There was a real 1940’s buzz wafting through the air in the lobby of the Arts Theatre as strains of ‘Sentimental Journey’ could be heard above the pre-show din. Some of the older ladies awaiting the show sported lovingly preserved fashions from the day – felt hats with feathers atop soft ‘40’s hairstyles, mock fur pieces draped across the jackets of tweedy suits, pencil skirts below the knee, sensible brogues or vintage pumps on stockinged legs. A pair of young women, donned in their own versions of these classic ensembles looked on admiringly. As we went to our seats, another seasoned woman, in the Land Girl’s green and beige uniform strolled up and down the aisles in the theatre, conversing with an OAP gentleman in an old time Bobbie’s outfit. The stage had the bare minimum of props – a vague, countryside backdrop, indicating fences on endless fields, a reliable old wireless, a couple of wooden chairs, a length of rope and of course, the clustered burlap bags indicative of a country at war in the 1940’s. On either side of the stage, large wooden frameworks, suggestive of a barn, were enough to give the sometimes, deceptively cosy feeling of being down on the farm.
The show begins in 1965, with four distinctly different characters, in four different locales, all former Land Girls, simultaneously hearing the news of Churchill’s death and reacting to it, remembering their WWII days. Before we know it, we are whirled back to the time when the characters signed up for duty and later, received their uniform Land Girl gear: two white blouses, two woolly green jumpers, two pairs of beige overalls, jodhpurs, one mac, one hat, greatcoat, and that most coveted of items – a metal Women’s Land Army badge. Their reactions to the style and quality of their uniforms is varied and hilarious, with one ‘common’ girl feeling excited and proud at the thought of wearing it all and her more upper crust counterpart saying, in a horrified, nasal accent, ‘mother cried when she saw my boots.’ Long before these these likeable, very human characters have reached the end of their tenures on the land, we’re right in there with them as they finish one another’s collective question and answer – ‘Would you do it all again?’ to which a resounding group ‘yes’ was the response!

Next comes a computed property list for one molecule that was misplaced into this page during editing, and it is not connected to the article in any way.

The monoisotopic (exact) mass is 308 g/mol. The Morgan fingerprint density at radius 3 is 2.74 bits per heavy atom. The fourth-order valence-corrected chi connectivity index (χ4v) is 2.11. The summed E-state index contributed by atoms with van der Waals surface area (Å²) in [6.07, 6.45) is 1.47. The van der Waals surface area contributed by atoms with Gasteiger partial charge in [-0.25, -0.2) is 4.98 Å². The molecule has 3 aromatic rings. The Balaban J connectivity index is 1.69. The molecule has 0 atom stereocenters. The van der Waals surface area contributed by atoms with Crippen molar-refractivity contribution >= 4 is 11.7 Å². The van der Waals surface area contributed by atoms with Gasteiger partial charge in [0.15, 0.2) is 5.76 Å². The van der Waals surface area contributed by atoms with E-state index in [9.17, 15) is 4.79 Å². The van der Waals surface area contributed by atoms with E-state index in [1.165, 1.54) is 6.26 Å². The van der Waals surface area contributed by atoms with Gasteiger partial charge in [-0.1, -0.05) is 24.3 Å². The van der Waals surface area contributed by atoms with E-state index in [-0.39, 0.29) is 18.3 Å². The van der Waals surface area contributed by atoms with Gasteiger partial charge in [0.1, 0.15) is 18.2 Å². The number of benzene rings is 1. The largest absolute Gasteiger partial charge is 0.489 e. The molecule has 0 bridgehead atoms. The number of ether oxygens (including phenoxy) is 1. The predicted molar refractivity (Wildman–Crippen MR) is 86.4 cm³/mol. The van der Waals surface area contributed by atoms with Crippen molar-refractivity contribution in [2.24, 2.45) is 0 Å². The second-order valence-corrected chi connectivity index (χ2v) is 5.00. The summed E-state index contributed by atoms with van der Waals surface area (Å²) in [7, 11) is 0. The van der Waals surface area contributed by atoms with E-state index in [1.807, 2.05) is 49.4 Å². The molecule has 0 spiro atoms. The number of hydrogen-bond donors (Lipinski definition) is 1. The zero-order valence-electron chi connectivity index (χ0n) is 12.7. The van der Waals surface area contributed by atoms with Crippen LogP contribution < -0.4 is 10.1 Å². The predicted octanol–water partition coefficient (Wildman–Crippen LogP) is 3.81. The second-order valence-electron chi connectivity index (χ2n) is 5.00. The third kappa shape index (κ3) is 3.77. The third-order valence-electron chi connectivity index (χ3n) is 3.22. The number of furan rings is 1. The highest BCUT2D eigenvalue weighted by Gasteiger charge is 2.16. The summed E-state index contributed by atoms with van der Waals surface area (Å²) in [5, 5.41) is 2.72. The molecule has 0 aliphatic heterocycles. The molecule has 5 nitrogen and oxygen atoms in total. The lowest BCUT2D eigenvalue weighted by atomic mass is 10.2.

The production’s many anecdotal episodes are fast moving enough to challenge any actor, but well paced enough for the audience to be able to follow along and empathise at every turning. Rosalind Cressy, Sarah Finch, Dorothy Lawrence and Kali Peacock, as Vera, Poppy, Margie and Peggy respectively all give finely tuned, warmly comedic performances, well-nuanced enough to generate feelings of anxiety and/or endearment in their audience when and as needed. There is simply no way one actress could be held up above the others as all are wonderfully ‘alive’ in their roles and openly appreciated by a very enthusiastic audience as the play progresses. In addition to their canny ways with physical humour and comedic timing, each of the actresses has a fine singing voice too, enabling them to collectively sound as full and rich as a small choir. They intermittently sing classics like ‘Don’t Fence Me In’ and ‘White Cliffs of Dover’, but each timely song is sung incidentally rather than in the bursting into song manner of a musical. The WWII era was, after all, one of the most verbose in history in terms of group singing to keep the morale up. It’s a practice that’s often sorely missed these days, especially by those who remember it, either firsthand or, through family memories.